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The FactChecker

Online Fraud: Ways to Spot Fake Websites

By Nanji Nandang

Digital evolution and  technological advancement has without doubt  caused changes in almost all aspects of human endeavor. While these changes have contributed immensely to both human and social development, it has also ushered in an era of fraudulent activities online, what Nigerians widely regard as “Yahoo Yahoo” or “419” in the general sense. 

These online fraud, has been mostly associated with Investment scams, a type of online fraud that offers unsuspecting members of the society juicy investment deals only to swindle their stakes at the long run and financial identity theft, is a type of online fradulent theft where a criminal steals personal or financial information from a victim without their knowledge in order to commit financial fraud or other crimes. According to a report by, a type that is carried out by scammers to access a personal financial details of persons and use it in turn to steal their bank savings.  

These heralding issues and the possible risks online users are prone to, led the Central Bank of Nigeria (CBN) to warn and discourage people against paying attention to messages and calls that demands access to their financial details or offers good investment deals. According to a report by  , Datarepotal, a database for global internet use, mobile devices and apps, social media, and e-commerce.

Nigeria has over 104.4 million internet users as of January 2021 and  this has even increased between 2020 and 2021 with over 19 million new users added. This enormous growth of internet users in the country suggests a wider reach for scammers, a concern that led the Central Bank of Nigeria  to warn members of the public against paying attention to messages and claims that appear questionable or juicy to be true. This reality also makes it important for members of the public to know some of these fraudulent schemes are perpetuated, especially through fake websites and enticing links.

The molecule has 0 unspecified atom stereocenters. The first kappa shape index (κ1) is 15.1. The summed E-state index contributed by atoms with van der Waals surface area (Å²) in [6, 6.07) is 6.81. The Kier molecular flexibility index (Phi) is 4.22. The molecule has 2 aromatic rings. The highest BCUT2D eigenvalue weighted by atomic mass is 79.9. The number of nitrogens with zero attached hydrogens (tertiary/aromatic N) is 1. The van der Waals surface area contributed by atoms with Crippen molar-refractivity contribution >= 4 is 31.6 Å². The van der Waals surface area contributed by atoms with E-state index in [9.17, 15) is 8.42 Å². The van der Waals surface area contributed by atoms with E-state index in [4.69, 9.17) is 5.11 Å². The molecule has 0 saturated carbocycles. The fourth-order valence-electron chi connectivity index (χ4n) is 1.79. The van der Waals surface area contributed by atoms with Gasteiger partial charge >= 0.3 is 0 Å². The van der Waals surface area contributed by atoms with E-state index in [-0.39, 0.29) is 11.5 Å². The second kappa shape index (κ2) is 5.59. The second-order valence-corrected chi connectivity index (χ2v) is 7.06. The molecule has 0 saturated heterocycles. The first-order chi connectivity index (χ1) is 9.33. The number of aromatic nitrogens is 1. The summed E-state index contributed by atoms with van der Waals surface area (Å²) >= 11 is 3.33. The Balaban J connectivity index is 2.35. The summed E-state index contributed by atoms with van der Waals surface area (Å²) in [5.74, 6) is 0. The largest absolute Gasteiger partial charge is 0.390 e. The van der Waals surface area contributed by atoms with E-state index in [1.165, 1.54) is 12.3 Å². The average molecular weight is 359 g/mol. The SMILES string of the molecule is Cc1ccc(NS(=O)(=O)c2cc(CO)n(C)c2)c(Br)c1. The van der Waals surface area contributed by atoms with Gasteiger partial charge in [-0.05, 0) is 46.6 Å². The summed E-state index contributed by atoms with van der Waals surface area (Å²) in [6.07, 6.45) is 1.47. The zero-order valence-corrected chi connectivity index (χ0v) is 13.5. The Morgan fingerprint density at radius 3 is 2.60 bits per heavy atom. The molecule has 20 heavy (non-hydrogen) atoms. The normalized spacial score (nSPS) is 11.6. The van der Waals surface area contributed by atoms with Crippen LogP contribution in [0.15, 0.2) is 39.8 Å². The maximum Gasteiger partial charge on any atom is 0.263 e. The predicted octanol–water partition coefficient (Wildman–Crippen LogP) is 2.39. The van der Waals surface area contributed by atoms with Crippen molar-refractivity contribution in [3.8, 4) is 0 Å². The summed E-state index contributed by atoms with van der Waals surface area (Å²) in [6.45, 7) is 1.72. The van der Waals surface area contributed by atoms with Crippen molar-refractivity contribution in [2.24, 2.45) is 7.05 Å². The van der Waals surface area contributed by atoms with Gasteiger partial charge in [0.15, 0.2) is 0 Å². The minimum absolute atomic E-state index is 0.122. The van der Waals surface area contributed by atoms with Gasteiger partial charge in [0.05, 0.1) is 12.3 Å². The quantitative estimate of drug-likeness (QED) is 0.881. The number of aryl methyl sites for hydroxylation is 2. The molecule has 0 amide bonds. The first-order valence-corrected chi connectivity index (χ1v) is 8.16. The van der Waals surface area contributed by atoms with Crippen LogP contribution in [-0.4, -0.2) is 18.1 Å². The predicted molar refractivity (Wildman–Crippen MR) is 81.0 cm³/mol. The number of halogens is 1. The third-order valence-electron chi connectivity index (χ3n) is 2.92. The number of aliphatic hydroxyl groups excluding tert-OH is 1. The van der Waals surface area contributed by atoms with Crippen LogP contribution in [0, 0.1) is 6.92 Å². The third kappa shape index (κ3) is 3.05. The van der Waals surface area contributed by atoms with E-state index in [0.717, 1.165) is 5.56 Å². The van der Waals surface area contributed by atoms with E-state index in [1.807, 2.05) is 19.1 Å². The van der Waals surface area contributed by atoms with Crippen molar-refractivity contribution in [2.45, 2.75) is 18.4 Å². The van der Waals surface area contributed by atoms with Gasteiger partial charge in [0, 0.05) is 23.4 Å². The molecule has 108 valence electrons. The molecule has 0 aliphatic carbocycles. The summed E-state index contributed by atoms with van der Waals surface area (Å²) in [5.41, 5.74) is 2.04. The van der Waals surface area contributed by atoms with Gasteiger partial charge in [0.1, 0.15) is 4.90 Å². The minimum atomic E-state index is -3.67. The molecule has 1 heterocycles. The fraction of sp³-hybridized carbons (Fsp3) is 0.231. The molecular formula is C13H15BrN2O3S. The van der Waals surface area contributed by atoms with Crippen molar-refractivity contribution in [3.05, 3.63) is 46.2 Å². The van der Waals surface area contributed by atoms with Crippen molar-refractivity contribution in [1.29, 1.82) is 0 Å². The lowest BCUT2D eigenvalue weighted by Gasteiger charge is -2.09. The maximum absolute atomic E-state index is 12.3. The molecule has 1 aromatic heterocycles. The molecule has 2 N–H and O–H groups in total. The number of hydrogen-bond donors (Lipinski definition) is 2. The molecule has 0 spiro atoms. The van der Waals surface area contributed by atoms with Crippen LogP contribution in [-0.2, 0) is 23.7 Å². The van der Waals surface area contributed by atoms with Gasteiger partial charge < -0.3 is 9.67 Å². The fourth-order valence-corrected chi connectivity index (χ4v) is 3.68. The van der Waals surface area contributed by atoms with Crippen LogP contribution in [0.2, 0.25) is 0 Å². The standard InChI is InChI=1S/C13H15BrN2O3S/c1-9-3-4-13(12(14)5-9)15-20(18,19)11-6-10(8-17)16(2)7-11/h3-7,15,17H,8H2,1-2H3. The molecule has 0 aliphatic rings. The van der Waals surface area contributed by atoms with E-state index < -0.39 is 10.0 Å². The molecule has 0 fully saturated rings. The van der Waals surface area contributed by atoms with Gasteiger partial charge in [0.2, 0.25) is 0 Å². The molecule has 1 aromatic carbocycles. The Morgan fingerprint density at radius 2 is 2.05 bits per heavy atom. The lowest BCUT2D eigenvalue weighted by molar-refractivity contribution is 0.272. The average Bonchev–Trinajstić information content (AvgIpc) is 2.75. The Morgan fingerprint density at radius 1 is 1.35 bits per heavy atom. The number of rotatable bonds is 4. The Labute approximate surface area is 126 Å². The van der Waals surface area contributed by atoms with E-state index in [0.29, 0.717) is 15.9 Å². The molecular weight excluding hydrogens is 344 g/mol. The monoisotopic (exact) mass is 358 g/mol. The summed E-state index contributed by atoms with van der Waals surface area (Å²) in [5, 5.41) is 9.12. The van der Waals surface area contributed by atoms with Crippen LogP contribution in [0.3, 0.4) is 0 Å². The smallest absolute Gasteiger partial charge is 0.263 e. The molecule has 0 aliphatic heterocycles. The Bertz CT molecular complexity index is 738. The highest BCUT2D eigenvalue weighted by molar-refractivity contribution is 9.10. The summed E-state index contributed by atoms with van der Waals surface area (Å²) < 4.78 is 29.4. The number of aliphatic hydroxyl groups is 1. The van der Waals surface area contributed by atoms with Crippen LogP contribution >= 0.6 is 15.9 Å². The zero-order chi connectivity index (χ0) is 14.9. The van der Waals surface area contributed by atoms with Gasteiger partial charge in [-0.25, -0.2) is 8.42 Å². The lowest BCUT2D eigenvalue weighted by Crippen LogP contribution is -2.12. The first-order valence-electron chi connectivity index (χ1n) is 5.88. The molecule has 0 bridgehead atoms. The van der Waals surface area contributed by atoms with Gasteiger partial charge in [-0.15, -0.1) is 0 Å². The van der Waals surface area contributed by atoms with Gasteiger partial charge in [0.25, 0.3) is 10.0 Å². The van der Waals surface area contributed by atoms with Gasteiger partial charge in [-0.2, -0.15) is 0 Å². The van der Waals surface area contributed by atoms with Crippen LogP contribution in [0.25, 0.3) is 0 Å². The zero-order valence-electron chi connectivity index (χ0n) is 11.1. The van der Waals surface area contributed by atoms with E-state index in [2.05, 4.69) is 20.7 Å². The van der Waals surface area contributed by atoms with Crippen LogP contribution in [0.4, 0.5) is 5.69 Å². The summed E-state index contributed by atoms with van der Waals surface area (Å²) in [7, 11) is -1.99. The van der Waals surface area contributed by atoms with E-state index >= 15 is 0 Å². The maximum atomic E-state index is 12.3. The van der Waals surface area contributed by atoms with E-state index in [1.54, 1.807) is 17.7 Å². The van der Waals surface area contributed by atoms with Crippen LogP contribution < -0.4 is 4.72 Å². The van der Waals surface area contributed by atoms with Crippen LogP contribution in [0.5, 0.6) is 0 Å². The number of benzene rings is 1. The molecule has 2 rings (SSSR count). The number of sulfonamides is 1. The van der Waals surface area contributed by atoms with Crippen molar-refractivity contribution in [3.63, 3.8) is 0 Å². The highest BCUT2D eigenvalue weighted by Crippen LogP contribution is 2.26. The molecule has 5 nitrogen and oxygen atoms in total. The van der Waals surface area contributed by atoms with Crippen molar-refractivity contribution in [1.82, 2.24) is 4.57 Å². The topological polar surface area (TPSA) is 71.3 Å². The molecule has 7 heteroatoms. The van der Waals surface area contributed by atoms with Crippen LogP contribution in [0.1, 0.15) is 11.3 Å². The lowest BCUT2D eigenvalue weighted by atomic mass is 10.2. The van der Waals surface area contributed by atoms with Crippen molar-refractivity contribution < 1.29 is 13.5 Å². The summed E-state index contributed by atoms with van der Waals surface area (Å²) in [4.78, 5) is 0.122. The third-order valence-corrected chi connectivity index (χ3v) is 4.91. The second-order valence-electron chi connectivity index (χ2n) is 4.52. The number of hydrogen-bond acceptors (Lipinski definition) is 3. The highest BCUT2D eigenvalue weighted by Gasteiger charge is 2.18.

Fake websites: a strategy for online con-artists

Fake websites have become serious threats to online security. While  some of these websites will tempt you to provide sensitive information to steal your identity, others simply do that when you merely click the link that is usually the bait. 

Even more, according to new data by the American Federal Trade Commision, the use of social media by online fraudsters to get potential victims to click to their fake websites is on the rise. Scams starting on social media proliferated in early 2020 and are now a major issue. 

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Tip Of The Week


There’s precious little that we can do about the barrage of misinformation that we see daily, but there’s a lot we can do together if we learn to identify suspicious claims in the news and refrain from fuelling the fire by spreading them! Here are our top picks of likely-to-be-false news which [sadly] couldn’t be fact-checked.

CLAIM: Viral WhatsApp message announces cholera outbreak

SOURCE: WhatsApp Message

A viral WhatsApp message claims there is an outbreak of Cholera, lists symptoms and urges readers to report, immediately, any case of cholera to health centres close to them for early treatment. How true can this be? As much as this message appears to be serving a public good, it is important to be skeptical of its claims as health information, such as this, should come from trusted/identifiable sources (Credible news platforms)  or regulatory bodies (NCDC, WHO).

Questions to ask yourself: How true is this claim? Which credible platform has published it? What is the Nigeria Centre for Disease Control (NCDC) saying? 

What you should do: Verify before sharing. 

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